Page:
Comedian-turned-senator Vicente Sotto III thinks condoms are solely for contraception.
Invoking science, he said a condom does not block the entry of the human immunodeficiency virus (HIV) into one’s system.
In a heated debate with National Youth Commission Chair Aiza Seguerra over the government’s planned distribution of condoms in schools, Sotto said:
“Besides, for their information, the HIV virus is smaller than the pores of condoms which can only prevent pregnancy. Scientifically proven.”
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Over the years, several studies and worldwide health institutions have backed the effectivity of correct and consistent condom use in preventing HIV.
The World Health Organization, the United Nations Programme on HIV/AIDS and the UN Population Fund have ruled that consistent and correct use of condoms are highly effective in preventing HIV, since condoms do not allow particles of sexually transmitted infections to pass through.
In the Philippines, the Department of Health has established the Adolescent and Youth Health Program, which tackles the risk of HIV/AIDS due to unprotected sex.
“The limited use of condoms to protect adolescents from risk of HIV is an issue to reflect on for condom use is not only to prevent pregnancy but also sexually transmitted disease,” the DOH said in its website.
In 2009, Dr. Kevin De Cock, former director of the WHO HIV/AIDS Department, said “studies suggest that condoms are at least 80 percent, and possibly more, effective in reducing the transmission of HIV for cohabiting couples.”
“The evidence around use of male condoms to prevent HIV transmission is that latex condoms if used consistently and correctly are highly effective in preventing the transmission of HIV,” De Cock, who is an infectious disease specialist, said.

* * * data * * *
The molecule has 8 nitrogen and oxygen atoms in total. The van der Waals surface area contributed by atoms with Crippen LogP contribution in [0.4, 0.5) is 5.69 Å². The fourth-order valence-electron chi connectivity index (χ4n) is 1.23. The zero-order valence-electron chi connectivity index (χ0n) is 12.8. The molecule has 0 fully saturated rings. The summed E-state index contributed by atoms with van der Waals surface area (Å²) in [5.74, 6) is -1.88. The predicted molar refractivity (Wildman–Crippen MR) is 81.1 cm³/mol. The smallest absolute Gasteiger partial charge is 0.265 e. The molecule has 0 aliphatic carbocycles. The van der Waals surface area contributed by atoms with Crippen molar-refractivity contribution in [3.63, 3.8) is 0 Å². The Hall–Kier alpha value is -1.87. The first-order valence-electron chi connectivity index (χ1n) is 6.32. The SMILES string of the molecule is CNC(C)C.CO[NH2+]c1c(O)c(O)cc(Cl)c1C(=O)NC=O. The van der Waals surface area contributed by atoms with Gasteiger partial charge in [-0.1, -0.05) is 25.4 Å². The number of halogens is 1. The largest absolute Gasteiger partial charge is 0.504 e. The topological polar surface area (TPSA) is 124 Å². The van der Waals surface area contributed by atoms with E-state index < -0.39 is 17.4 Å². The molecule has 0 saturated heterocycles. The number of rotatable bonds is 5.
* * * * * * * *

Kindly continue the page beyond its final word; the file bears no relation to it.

The Cochrane Collaboration, an independent network of health researchers and professionals, also published a scientific review of thousands of available studies on condom effectiveness. It found that consistent use of condoms results in 80 percent reduction in HIV incidence.
The review, however, did not delve on the “correctness” of use, which includes whether or not condoms were used “correctly and perfectly for each and every act of intercourse.”
Incorrect use of condoms, which can compromise their ability in preventing HIV, is common, according to Canada-based research organization CATIE.
This includes using condoms that are too small or large, damaged or expired, using sharp objects to open them, or not following correct procedures while putting them on. All these practices can potentially increase the risk of HIV transmission by causing the condom to break, slip, or leak.
Virus smaller than condom pores?
Sotto also thinks the virus can seep through the holes of latex condoms.
However, a study done by US Food and Drug Administration scientists in 1997 revealed that the latex membrane of condoms are “normally impervious to virus passage” and holes occurred “infrequently.”
Although some viruses have diameters smaller than the holes of latex condoms, virus transmission depends on several other factors apart from hole sizes, including pressure, viscosity or thickness of the carrier fluid or semen, and condom thickness.
In 2016, the DOH reported that roughly 26 new cases of HIV are detected every day. From January 1984 to October 2016, there had been a total of 38,114 cases in the country.
Sotto said the rising epidemic cannot be attributed to students but to men who have sex with men (MSM), hence his opposition to the proposal to distribute condoms in schools.
From 1984 to 2007, the predominant mode of HIV transmission was unprotected sex between males and females, the DOH said. After 2009, male-male unprotected sex became the predominant trend.
Science has proven, however, that condom distribution has reduced rates of HIV in sex workers and MSM. A 2015 study by the Centers for Disease Control and Prevention on condom effectiveness for HIV prevention among men who reported anal sex with an HIV-positive male partner revealed that condoms are 70 percent effective in preventing HIV.